Republican Marsha Blackburn defeated former Democratic Gov. Phil Bredesen in a closely watched race for the U.S. Senate on Tuesday night.
Blackburn, a conservative Williamson County congressman, will succeed retiring U.S. Sen. Bob Corker, R-Tennessee, as the state's next junior senator. She becomes the first woman elected to the seat.
Here are four takeaways from Blackburn's historic win.
For much of Tennessee's U.S. Senate race — throughout the summer and into the fall — Bredesen led most of the polls.
Then in late September, there was a seismic shift in the race, and everything came together all at once for Blackburn.
There was a barrage of ads targeting Bredesen after the Blackburn campaign and a long list of outside groups had held off from airing ads before the primary. It was the "death by 10,000 cuts" that Blackburn strategist Ward Baker famously previewed in the summer.
But more damaging for Bredesen — and advantageous for Blackburn — was the nationalization of the race on divisive wedge issues.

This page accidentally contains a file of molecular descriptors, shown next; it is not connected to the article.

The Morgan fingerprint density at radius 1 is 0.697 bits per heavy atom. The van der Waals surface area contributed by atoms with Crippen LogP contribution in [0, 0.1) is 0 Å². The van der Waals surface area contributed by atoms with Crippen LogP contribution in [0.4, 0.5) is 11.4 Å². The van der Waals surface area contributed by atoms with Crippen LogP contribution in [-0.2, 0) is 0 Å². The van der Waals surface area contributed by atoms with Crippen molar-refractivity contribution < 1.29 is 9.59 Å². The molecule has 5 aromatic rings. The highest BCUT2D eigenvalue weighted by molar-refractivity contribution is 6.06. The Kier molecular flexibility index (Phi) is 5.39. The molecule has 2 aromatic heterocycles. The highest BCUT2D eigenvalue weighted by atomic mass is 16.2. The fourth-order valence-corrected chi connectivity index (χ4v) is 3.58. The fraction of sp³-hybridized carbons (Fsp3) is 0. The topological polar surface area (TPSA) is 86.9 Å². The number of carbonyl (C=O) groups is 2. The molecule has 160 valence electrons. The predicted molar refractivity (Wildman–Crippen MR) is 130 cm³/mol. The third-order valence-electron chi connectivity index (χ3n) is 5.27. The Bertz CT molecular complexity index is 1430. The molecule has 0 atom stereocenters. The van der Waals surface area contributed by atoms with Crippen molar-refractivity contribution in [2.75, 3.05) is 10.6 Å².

For months, Bredesen was able to localize the campaign and remind voters of the centrist brand that made him a popular two-term governor.
But then came the contentious U.S. Supreme Court confirmation fight over Justice Brett Kavanaugh, which galvanized Republicans. Later, Blackburn followed Trump's lead by campaigning on stopping the caravan of Central American migrants moving through Mexico and toward the United States.
Blackburn seized control and Bredesen quickly faded.
Heading into the election, Democrats thought they could capitalize on a revolt against President Donald Trump. But a backlash never happened, and in the final weeks, Trump's approval ratings actually soared in Tennessee to 56 percent in some polls as these issues took center stage.
Trump made his third visit to Tennessee to back Blackburn on Sunday, just two days before the election.